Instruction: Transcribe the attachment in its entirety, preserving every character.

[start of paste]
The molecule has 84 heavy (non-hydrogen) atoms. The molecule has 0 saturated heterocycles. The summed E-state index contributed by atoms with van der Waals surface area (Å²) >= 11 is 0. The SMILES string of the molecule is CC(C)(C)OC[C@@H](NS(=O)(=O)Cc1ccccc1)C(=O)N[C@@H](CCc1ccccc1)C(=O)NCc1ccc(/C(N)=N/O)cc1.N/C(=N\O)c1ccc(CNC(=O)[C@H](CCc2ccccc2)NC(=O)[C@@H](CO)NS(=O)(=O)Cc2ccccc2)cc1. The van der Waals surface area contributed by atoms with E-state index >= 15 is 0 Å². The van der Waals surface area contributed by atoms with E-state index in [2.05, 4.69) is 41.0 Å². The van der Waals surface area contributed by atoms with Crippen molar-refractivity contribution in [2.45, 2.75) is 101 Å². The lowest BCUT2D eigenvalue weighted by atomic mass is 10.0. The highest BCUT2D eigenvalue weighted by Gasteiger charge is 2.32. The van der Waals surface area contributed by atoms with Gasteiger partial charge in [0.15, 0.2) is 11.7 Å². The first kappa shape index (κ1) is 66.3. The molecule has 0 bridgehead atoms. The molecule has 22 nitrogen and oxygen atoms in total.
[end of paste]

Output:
The molecule has 84 heavy (non-hydrogen) atoms. The molecule has 0 saturated heterocycles. The summed E-state index contributed by atoms with van der Waals surface area (Å²) >= 11 is 0. The SMILES string of the molecule is CC(C)(C)OC[C@@H](NS(=O)(=O)Cc1ccccc1)C(=O)N[C@@H](CCc1ccccc1)C(=O)NCc1ccc(/C(N)=N/O)cc1.N/C(=N\O)c1ccc(CNC(=O)[C@H](CCc2ccccc2)NC(=O)[C@@H](CO)NS(=O)(=O)Cc2ccccc2)cc1. The van der Waals surface area contributed by atoms with E-state index >= 15 is 0 Å². The van der Waals surface area contributed by atoms with E-state index in [2.05, 4.69) is 41.0 Å². The van der Waals surface area contributed by atoms with Crippen molar-refractivity contribution in [2.45, 2.75) is 101 Å². The lowest BCUT2D eigenvalue weighted by atomic mass is 10.0. The highest BCUT2D eigenvalue weighted by Gasteiger charge is 2.32. The van der Waals surface area contributed by atoms with Gasteiger partial charge in [0.15, 0.2) is 11.7 Å². The first kappa shape index (κ1) is 66.3. The molecule has 0 bridgehead atoms. The molecule has 22 nitrogen and oxygen atoms in total.